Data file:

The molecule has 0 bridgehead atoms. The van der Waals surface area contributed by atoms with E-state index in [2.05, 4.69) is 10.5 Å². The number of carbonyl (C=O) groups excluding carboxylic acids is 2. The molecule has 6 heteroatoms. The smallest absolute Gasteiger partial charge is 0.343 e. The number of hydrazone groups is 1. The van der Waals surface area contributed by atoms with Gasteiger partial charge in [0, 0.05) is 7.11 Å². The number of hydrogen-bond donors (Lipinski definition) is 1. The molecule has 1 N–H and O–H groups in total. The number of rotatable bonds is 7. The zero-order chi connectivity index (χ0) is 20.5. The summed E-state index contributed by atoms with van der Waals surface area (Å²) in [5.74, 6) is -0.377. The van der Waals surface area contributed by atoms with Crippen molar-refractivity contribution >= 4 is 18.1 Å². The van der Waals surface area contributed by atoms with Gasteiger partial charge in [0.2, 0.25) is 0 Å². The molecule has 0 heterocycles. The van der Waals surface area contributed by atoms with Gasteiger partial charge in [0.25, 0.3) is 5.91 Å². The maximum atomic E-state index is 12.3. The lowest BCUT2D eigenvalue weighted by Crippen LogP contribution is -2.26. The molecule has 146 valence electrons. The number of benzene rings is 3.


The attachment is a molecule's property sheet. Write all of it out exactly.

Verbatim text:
The molecule has 0 bridgehead atoms. The van der Waals surface area contributed by atoms with E-state index in [2.05, 4.69) is 10.5 Å². The number of carbonyl (C=O) groups excluding carboxylic acids is 2. The molecule has 6 heteroatoms. The smallest absolute Gasteiger partial charge is 0.343 e. The number of hydrazone groups is 1. The van der Waals surface area contributed by atoms with Gasteiger partial charge in [0, 0.05) is 7.11 Å². The number of hydrogen-bond donors (Lipinski definition) is 1. The molecule has 1 N–H and O–H groups in total. The number of rotatable bonds is 7. The zero-order chi connectivity index (χ0) is 20.5. The summed E-state index contributed by atoms with van der Waals surface area (Å²) in [5.74, 6) is -0.377. The van der Waals surface area contributed by atoms with Crippen molar-refractivity contribution >= 4 is 18.1 Å². The van der Waals surface area contributed by atoms with Gasteiger partial charge in [0.2, 0.25) is 0 Å². The molecule has 0 heterocycles. The van der Waals surface area contributed by atoms with Gasteiger partial charge in [0.25, 0.3) is 5.91 Å². The maximum atomic E-state index is 12.3. The lowest BCUT2D eigenvalue weighted by Crippen LogP contribution is -2.26. The molecule has 146 valence electrons. The number of benzene rings is 3.